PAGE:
A randomized controlled trial of the effects of vitamin D supplementation on arterial stiffness and aortic blood pressure in Native American women

Adam D. Gepner, Irina V. Haller, Diane C. Krueger, Claudia E. Korcarz, Neil Binkley, James H. Stein

Research output: Contribution to journalArticlepeer-review

13 Scopus citations

Abstract

Objective: It is unclear if vitamin D supplementation improves central blood pressure or arterial stiffness in Native American (NA) women. Methods: Healthy postmenopausal NA women were randomized to receive 400 IU or 2500 IU of vitamin D for 6 months. Central systolic blood pressure (cSBP), central pulse pressure (cPP) and aortic augmentation index (AIx) were estimated by tonometry at baseline and after 6 months. Results: Study volunteers (n=98) were 61 (7.3) years old. 25(OH)D was 26.4 (11.0) ng/mL. 25(OH)D was similar between the two treatment groups (p=0.291), as were baseline cSBP, cPP, and CVD risk factors (all p>0.1). Treatment with 2500 IU of daily vitamin D3 did not affect cSBP, cPP, or AIx (all p>0.1) compared to 400 IU daily. Conclusions: Despite low serum 25(OH)D at baseline, 6 months of vitamin D supplementation did not improve central blood pressure parameters or arterial stiffness in NA women. Clinical trials. gov identifier: NCT01490333.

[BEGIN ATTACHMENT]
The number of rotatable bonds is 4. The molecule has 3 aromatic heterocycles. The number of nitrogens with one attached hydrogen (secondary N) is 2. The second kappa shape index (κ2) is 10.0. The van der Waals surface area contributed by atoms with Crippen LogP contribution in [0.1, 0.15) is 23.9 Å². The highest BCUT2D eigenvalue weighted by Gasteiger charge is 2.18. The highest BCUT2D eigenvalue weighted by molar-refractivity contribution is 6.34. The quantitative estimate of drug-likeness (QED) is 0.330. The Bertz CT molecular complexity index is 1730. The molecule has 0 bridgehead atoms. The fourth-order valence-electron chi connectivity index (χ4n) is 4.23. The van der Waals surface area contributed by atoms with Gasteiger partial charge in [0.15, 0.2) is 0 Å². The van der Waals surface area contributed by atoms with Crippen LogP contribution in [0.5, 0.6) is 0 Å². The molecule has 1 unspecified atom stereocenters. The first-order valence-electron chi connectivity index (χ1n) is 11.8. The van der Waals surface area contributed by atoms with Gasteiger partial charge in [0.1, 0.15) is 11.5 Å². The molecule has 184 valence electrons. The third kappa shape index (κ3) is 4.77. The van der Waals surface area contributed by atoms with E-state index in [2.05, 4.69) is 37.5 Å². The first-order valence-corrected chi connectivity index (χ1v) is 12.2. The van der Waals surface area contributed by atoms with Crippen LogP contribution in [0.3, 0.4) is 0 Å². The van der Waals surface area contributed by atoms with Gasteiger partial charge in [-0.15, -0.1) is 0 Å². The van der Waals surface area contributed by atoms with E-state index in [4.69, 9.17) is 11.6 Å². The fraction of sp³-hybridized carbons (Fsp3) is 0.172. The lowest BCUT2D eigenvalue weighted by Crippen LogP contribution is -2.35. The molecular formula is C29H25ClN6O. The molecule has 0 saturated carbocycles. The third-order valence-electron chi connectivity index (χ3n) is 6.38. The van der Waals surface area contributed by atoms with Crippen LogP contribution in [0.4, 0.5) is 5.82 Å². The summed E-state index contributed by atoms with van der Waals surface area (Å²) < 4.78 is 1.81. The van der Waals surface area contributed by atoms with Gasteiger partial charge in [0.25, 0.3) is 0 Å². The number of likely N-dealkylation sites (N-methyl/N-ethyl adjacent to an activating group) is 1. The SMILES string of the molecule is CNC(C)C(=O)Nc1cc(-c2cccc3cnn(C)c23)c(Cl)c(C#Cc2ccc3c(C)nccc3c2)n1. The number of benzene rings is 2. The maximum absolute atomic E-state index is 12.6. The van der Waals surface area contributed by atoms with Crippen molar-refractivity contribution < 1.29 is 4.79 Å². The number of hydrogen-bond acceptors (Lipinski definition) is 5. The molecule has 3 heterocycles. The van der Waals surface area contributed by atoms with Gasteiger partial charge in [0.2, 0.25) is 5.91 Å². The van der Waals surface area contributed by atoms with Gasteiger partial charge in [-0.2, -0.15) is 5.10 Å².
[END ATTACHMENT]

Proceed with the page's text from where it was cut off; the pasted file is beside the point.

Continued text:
Original languageEnglish (US)
Pages (from-to)526-528
Number of pages3
JournalAtherosclerosis
Volume240
Issue number2
DOIs
StatePublished - Jun 1 2015

Keywords

  • Arterial stiffness
  • Cardiovascular disease risk
  • Central blood pressure
  • Vitamin D

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